In Israel, where sensitivity to possible risks inherent in the peace process is still high and where security concerns retain a priority, Yitzhak Rabin emphasized in an open letter to all personnel in the Israel Defense Force (IDF) in June 1992:
‘We…shall no leave no stone upturned on the road to peace….As far as you are concerned, the possibility of peace can mean only one thing: the strengthening of the security framework….It is the task of statesmen to bring peace. Your task is to prepare for war. The peace talks must not be allowed to distract our attention.’ (1)
In assessing how much Rabin’s exhortation might have been taken to heart, analyses of ‘the military balance’ might be used to measure force ratios in terms of hardware (tanks, fighter planes, etc.). As strategic theory has long appreciated–and recent research emphasized–just as important a gauge of power is the quality and character of the individual troops.(2) This article concentrates on the human component of Israel’s force structure at a crucial watershed in the country’s strategic history.
There are other sources of change as well. Israel experienced massive waves of immigration from Ethiopia and the former USSR; successive parliamentary upheavals (in 1992 and 1996); and the traumas of both the intifadah (1987-1993) and Iraqi missile attacks of 1991. Equally profound, albeit hard to measure, have been cultural and economic shifts.
Elsewhere in the Western world, similar pressures have revolutionized the sociological profiles of armed forces. ‘Postmodern militaries’ are smaller than their mass-based predecessors of the Cold War era. They also attract a different type of personnel. Few of the men (and, increasingly, women) who now enlist do so out of a sense of patriotism or for symbolic rewards and societal status. Instead, most seek career satisfaction and material reimbursement.(3)
Such is not entirely the case in Israel, where conscription and reserve duty remain compulsory for females as well as males, and only a minority of military personnel are professionals. Even so, Israeli soldiers are far from impervious to societal change. If anything, precisely because they serve in what is still a militia force, they seem especially sensitive to the societal transformations occurring in the country over the past decade.
Three questions deserve immediate attention:
(i) To what extent has the occupational profile of the Israeli soldier altered over the past decade?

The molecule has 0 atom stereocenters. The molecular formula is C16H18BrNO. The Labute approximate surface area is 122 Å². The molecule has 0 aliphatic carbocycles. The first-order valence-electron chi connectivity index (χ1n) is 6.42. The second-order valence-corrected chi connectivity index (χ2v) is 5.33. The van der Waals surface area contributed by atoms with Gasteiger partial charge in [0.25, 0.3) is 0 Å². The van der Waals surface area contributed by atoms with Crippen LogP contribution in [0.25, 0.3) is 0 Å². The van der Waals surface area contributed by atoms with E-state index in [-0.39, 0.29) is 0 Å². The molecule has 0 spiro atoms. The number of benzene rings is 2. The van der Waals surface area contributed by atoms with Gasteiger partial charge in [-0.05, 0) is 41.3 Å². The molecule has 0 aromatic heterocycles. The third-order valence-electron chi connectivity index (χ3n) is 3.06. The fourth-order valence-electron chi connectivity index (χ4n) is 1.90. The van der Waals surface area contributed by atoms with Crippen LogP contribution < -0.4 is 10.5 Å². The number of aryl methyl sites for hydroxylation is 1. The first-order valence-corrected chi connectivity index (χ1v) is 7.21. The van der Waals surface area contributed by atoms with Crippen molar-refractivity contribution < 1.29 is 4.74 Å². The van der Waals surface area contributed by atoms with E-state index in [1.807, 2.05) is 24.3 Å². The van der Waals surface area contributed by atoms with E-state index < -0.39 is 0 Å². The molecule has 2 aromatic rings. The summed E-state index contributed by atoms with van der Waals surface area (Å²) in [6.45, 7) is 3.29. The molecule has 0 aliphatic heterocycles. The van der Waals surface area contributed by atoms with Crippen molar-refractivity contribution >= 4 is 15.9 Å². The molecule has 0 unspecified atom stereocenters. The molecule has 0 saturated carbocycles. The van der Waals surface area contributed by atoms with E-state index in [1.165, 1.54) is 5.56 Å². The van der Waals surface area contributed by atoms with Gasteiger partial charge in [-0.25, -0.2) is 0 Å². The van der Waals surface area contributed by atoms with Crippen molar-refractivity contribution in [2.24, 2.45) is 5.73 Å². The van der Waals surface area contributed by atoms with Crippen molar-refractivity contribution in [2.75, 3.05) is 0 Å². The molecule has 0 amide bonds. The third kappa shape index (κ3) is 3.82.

(ii) How much has the sociological composition of the Force changed, especially in terms of ethnic background, gender and religious affiliation?
(iii) In what ways have cultural norms espoused by servicemen been affected by modifications in the values to which non-military society attaches most importance?
1. Changes in Occupational Profile
Notwithstanding changes which have taken place since the early 1980s,(4) the IDF’s formal mission definitions have not been revised. The basic formula remains: ‘Protecting the borders of the State of Israel and preventing war activities taking place within Israel’s territory.'(5) What has changed, however, is the professional quality of the individual servicemen and servicewoman upon whom the fulfillment of those duties must ultimately depend. These can best be analyzed by examining various components in their ‘occupational’ profile.
QUALIFICATIONS FOR MILITARY SERVICE
In terms of education and health-care, Israel has always been an ‘advanced’ society. An impressively large proportion of the males and females summoned to recruitment centers at age 18 have consistently attained high scores on the IDF’s screening tests. That still remains the case. Nevertheless, only 64 percent of the most recent conscript cohort was assessed as physically fit for combat service–a decline from 76 percent just a decade previously. Over the same period, the proportion of new recruits categorized to be suffering from psychological problems likely to impede their adjustment to military service had more than tripled, to 10 percent. Much of the discrepancy can be attributed to the greater stringency of current IDF medical examinations. As a result, the IDF has been able to identify those most likely to suffer a mental or physical collapse and thereby reduce organizational costs associated with a high attrition rate during basic training.(6) But that vindication cannot entirely suffice. Indeed, it is to a large extent negated by the finding that, even of the male recruits eventually drafted, fully one-third thereafter exhibit physical and/or psychological difficulties likely to impair performance. One-fifth of the males drafted are discharged from service prior to the completion of their full three-year terms of compulsory duty.(7) Only in terms of educational qualifications does the profile of the current IDF soldier show a substantive improvement on previous standards. In 1981 60 percent of all conscripts had completed 12 years of formal schooling. By 1995, that figure had jumped to 85 percent. Moreover, a growing number of recruits now also bring to the IDF the benefit of prolonged, exposure to an expanding range of technological devices, such as computers.(8) The high standards thus set are often enhanced at successive stages of the individual soldier’s subsequent military career. In 1995 alone, over 6,500 conscripts enrolled for courses in Israel’s Open University during or immediately after their periods of active service (almost one-third of that institution’s total student complement).(9) In the regular complement, the thrust towards higher education is still more pronounced. As of 1994, 90 percent of the IDF’s battalion commanders were university graduates; a majority of personnel holding the rank of colonel and above also possessed a second degree.(10)